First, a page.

Informational: This signifies that the searcher is learning more, or is in the “research” phase of the buyer’s journey. Queries with informational intent typically start with: “how to…”, “why…”, “when should…”, “best way to..” etc. The best type of content to serve up for these queries are, you guessed it, informational pieces that simply serve to teach the individual about a certain topic as opposed to trying to sell them.
Navigational: This intent signal simply serves to get the searcher to a very specific site. These queries typically contain a branded keyword (i.e. “Target” or “Amazon”). If an individual is searching for your brand name, they know exactly what they want.
As you are going through your keyword research exercise, ensure that you are crafting content for each of the intent signals so that you can create a well-rounded SEO strategy.
You may notice that Shauntle delineated “knitting needle sizes US”. You may also notice that when we are breaking down the volume for each keyword, we have specified that it is specifically the volume in the USA. If you are predominantly focused on the U.S. market, there is a distinctly different strategy than you would need to implement than if you were to focus on the Brazilian market or the Italian market, and so on and so forth.
Expanding your reach to the global market requires necessary shifts and changes in your site infrastructure, keyword strategy, and SEO content development strategy. You can check out what Demandwell does for international search here.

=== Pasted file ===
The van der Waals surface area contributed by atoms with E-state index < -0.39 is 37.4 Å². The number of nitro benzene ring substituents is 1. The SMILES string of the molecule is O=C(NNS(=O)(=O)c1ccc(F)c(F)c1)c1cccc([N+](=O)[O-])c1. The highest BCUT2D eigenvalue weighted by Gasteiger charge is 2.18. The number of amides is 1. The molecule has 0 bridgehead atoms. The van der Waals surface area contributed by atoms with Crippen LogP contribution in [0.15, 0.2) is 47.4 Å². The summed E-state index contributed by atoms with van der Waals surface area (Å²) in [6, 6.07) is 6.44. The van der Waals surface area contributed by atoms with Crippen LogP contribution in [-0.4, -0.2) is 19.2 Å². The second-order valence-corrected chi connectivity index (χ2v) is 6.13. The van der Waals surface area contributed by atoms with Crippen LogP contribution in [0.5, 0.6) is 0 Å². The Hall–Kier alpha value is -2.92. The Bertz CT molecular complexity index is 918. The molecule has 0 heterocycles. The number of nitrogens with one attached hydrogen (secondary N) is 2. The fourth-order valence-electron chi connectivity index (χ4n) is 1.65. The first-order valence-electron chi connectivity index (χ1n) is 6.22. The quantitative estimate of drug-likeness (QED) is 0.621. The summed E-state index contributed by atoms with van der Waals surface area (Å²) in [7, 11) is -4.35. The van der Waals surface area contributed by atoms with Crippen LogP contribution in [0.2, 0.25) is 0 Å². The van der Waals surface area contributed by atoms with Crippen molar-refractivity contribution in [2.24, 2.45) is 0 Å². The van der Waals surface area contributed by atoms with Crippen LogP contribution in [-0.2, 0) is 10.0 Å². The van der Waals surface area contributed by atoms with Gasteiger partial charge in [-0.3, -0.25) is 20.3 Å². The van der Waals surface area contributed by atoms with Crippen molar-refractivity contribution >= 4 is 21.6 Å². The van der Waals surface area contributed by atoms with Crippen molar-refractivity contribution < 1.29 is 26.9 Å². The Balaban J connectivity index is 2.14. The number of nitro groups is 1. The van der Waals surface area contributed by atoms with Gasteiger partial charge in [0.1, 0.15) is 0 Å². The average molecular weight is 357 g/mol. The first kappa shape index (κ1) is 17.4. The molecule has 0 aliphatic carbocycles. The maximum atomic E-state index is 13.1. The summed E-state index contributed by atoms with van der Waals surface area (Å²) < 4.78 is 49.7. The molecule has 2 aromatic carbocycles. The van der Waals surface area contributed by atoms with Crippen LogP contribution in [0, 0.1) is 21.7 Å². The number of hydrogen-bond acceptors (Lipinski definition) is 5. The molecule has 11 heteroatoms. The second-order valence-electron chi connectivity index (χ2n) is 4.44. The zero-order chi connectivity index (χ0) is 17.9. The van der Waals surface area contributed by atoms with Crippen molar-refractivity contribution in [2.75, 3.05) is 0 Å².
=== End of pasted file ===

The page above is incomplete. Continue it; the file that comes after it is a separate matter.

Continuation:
Eric’s search history, combined with his passion for golf, tees up the perfect opportunity for one of our favorite SEO jokes…
Why did Tiger Woods start studying SEO?
To get his #1 ranking back.
Lucky for you, you don’t need Tiger Woods’ backswing to rank #1 on Google. There are three primary factors that impact your ability to rank: infrastructure, content, and endorsements.
In order for your domain to hit Google’s radar, the algorithm must ascertain that your site is well-built, free of malware or bugs, and easy to access. When creating content, you cannot simply publish one keyword-heavy blog post and expect to rank. You must create a variety of keyword-heavy posts with proper formatting in order to up your chances of ranking. And finally, you must focus your time, energy, and attention on endorsements – AKA backlinks. Basically, if a 3rd party website has a link leading from their website back to yours, then that can act as a positive endorsement for your content. The logic is simple, if other people are trusting and referencing the information you’re sharing, it must be helpful and accurate.
Leave it to our fearless leader to take us on an absolute roller coaster with his search history.
Regardless of what your users are searching for, the Demandwell Content Production Suite can help you in two important ways. First, it helps you identify the most important keywords to go after. Second, it gives you the workflow optimization software to execute on that term and dominate the SERPs.
As we’ve seen today, people use google to answer questions, solve problems, find things to buy, or realize they regret past purchases…it turns out lupini beans are incredibly bitter.